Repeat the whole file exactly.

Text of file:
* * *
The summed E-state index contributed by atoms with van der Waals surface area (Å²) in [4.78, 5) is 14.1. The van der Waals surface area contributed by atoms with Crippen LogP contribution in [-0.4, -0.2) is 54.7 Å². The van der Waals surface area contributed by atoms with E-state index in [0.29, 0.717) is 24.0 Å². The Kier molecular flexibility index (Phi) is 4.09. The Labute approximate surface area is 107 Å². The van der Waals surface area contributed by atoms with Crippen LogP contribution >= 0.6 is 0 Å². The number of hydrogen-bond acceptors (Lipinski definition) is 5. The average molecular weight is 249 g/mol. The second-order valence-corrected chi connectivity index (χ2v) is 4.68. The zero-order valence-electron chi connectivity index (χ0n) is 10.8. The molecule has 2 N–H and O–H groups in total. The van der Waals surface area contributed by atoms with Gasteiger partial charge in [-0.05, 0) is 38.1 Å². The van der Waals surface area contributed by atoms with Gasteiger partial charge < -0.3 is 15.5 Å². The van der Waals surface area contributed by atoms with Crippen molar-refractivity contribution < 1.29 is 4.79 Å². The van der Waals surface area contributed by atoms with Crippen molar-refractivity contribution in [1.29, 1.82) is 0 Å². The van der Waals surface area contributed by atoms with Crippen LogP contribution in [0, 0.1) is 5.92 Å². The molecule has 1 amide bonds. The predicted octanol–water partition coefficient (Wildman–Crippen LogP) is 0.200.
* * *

The summed E-state index contributed by atoms with van der Waals surface area (Å²) in [4.78, 5) is 14.1. The van der Waals surface area contributed by atoms with Crippen LogP contribution in [-0.4, -0.2) is 54.7 Å². The van der Waals surface area contributed by atoms with E-state index in [0.29, 0.717) is 24.0 Å². The Kier molecular flexibility index (Phi) is 4.09. The Labute approximate surface area is 107 Å². The van der Waals surface area contributed by atoms with Crippen LogP contribution >= 0.6 is 0 Å². The number of hydrogen-bond acceptors (Lipinski definition) is 5. The average molecular weight is 249 g/mol. The second-order valence-corrected chi connectivity index (χ2v) is 4.68. The zero-order valence-electron chi connectivity index (χ0n) is 10.8. The molecule has 2 N–H and O–H groups in total. The van der Waals surface area contributed by atoms with Gasteiger partial charge in [-0.05, 0) is 38.1 Å². The van der Waals surface area contributed by atoms with Gasteiger partial charge < -0.3 is 15.5 Å². The van der Waals surface area contributed by atoms with Crippen molar-refractivity contribution < 1.29 is 4.79 Å². The van der Waals surface area contributed by atoms with Crippen molar-refractivity contribution in [1.29, 1.82) is 0 Å². The van der Waals surface area contributed by atoms with Crippen LogP contribution in [0, 0.1) is 5.92 Å². The molecule has 1 amide bonds. The predicted octanol–water partition coefficient (Wildman–Crippen LogP) is 0.200.